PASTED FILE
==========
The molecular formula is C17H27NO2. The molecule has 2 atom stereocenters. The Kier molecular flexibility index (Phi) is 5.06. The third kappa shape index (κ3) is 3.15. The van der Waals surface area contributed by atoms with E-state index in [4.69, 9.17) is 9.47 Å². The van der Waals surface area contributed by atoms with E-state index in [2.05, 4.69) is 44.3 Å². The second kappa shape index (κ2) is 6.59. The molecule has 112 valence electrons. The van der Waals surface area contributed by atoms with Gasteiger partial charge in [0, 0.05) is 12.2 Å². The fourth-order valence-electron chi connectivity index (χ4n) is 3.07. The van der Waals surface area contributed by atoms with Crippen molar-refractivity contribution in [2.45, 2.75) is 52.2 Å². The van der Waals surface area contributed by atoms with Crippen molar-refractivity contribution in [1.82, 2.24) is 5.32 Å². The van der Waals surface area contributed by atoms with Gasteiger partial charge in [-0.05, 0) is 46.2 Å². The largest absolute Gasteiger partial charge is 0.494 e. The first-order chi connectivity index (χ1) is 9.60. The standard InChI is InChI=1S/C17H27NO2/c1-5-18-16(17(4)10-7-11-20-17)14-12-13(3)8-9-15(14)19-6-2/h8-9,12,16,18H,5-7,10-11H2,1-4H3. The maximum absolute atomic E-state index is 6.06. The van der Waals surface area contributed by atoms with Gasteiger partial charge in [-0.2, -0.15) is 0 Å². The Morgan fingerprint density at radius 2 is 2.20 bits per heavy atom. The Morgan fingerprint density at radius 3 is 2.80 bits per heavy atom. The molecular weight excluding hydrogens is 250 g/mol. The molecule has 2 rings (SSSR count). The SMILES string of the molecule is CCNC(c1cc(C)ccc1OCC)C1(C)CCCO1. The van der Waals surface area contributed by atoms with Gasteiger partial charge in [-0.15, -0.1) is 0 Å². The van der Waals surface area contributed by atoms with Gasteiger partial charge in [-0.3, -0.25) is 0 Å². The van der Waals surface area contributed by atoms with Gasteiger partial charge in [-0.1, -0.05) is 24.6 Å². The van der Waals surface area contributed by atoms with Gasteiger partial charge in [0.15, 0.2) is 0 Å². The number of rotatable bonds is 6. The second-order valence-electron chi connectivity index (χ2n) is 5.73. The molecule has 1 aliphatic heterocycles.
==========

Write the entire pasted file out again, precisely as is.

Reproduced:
The molecular formula is C17H27NO2. The molecule has 2 atom stereocenters. The Kier molecular flexibility index (Phi) is 5.06. The third kappa shape index (κ3) is 3.15. The van der Waals surface area contributed by atoms with E-state index in [4.69, 9.17) is 9.47 Å². The van der Waals surface area contributed by atoms with E-state index in [2.05, 4.69) is 44.3 Å². The second kappa shape index (κ2) is 6.59. The molecule has 112 valence electrons. The van der Waals surface area contributed by atoms with Gasteiger partial charge in [0, 0.05) is 12.2 Å². The fourth-order valence-electron chi connectivity index (χ4n) is 3.07. The van der Waals surface area contributed by atoms with Crippen molar-refractivity contribution in [2.45, 2.75) is 52.2 Å². The van der Waals surface area contributed by atoms with Crippen molar-refractivity contribution in [1.82, 2.24) is 5.32 Å². The van der Waals surface area contributed by atoms with Gasteiger partial charge in [-0.05, 0) is 46.2 Å². The largest absolute Gasteiger partial charge is 0.494 e. The first-order chi connectivity index (χ1) is 9.60. The standard InChI is InChI=1S/C17H27NO2/c1-5-18-16(17(4)10-7-11-20-17)14-12-13(3)8-9-15(14)19-6-2/h8-9,12,16,18H,5-7,10-11H2,1-4H3. The maximum absolute atomic E-state index is 6.06. The van der Waals surface area contributed by atoms with Gasteiger partial charge in [-0.2, -0.15) is 0 Å². The Morgan fingerprint density at radius 2 is 2.20 bits per heavy atom. The Morgan fingerprint density at radius 3 is 2.80 bits per heavy atom. The molecular weight excluding hydrogens is 250 g/mol. The molecule has 2 rings (SSSR count). The SMILES string of the molecule is CCNC(c1cc(C)ccc1OCC)C1(C)CCCO1. The van der Waals surface area contributed by atoms with Gasteiger partial charge in [-0.15, -0.1) is 0 Å². The van der Waals surface area contributed by atoms with Gasteiger partial charge in [-0.3, -0.25) is 0 Å². The van der Waals surface area contributed by atoms with Gasteiger partial charge in [-0.1, -0.05) is 24.6 Å². The van der Waals surface area contributed by atoms with Gasteiger partial charge in [0.15, 0.2) is 0 Å². The number of rotatable bonds is 6. The second-order valence-electron chi connectivity index (χ2n) is 5.73. The molecule has 1 aliphatic heterocycles.